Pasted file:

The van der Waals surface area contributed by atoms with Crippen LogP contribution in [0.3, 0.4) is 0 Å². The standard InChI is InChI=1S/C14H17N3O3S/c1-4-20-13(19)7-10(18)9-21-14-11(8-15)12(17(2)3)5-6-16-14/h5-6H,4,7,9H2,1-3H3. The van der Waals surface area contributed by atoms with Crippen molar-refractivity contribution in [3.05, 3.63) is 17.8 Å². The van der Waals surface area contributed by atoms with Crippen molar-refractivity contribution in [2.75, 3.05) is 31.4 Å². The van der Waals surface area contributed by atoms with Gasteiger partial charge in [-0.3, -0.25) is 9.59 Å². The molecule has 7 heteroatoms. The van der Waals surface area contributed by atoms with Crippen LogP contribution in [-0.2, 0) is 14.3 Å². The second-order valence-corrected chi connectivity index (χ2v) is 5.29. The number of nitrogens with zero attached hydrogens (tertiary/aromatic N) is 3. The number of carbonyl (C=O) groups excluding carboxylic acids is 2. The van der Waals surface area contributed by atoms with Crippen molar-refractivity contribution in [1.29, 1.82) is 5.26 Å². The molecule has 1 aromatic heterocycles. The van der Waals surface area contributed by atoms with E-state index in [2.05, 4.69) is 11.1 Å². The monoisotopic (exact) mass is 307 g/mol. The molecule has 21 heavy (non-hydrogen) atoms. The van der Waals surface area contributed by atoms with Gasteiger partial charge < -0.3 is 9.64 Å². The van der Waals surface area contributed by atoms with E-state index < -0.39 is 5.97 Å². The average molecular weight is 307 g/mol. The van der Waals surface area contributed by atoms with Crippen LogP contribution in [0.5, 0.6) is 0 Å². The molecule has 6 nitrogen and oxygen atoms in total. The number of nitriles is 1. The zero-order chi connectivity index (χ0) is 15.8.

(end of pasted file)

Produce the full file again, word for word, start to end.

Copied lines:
The van der Waals surface area contributed by atoms with Crippen LogP contribution in [0.3, 0.4) is 0 Å². The standard InChI is InChI=1S/C14H17N3O3S/c1-4-20-13(19)7-10(18)9-21-14-11(8-15)12(17(2)3)5-6-16-14/h5-6H,4,7,9H2,1-3H3. The van der Waals surface area contributed by atoms with Crippen molar-refractivity contribution in [3.05, 3.63) is 17.8 Å². The van der Waals surface area contributed by atoms with Crippen molar-refractivity contribution in [2.75, 3.05) is 31.4 Å². The van der Waals surface area contributed by atoms with Gasteiger partial charge in [-0.3, -0.25) is 9.59 Å². The molecule has 7 heteroatoms. The van der Waals surface area contributed by atoms with Crippen LogP contribution in [-0.2, 0) is 14.3 Å². The second-order valence-corrected chi connectivity index (χ2v) is 5.29. The number of nitrogens with zero attached hydrogens (tertiary/aromatic N) is 3. The number of carbonyl (C=O) groups excluding carboxylic acids is 2. The van der Waals surface area contributed by atoms with Crippen molar-refractivity contribution in [1.29, 1.82) is 5.26 Å². The molecule has 1 aromatic heterocycles. The van der Waals surface area contributed by atoms with E-state index in [2.05, 4.69) is 11.1 Å². The monoisotopic (exact) mass is 307 g/mol. The molecule has 21 heavy (non-hydrogen) atoms. The van der Waals surface area contributed by atoms with Gasteiger partial charge < -0.3 is 9.64 Å². The van der Waals surface area contributed by atoms with E-state index < -0.39 is 5.97 Å². The average molecular weight is 307 g/mol. The van der Waals surface area contributed by atoms with Crippen LogP contribution in [0.5, 0.6) is 0 Å². The molecule has 6 nitrogen and oxygen atoms in total. The number of nitriles is 1. The zero-order chi connectivity index (χ0) is 15.8.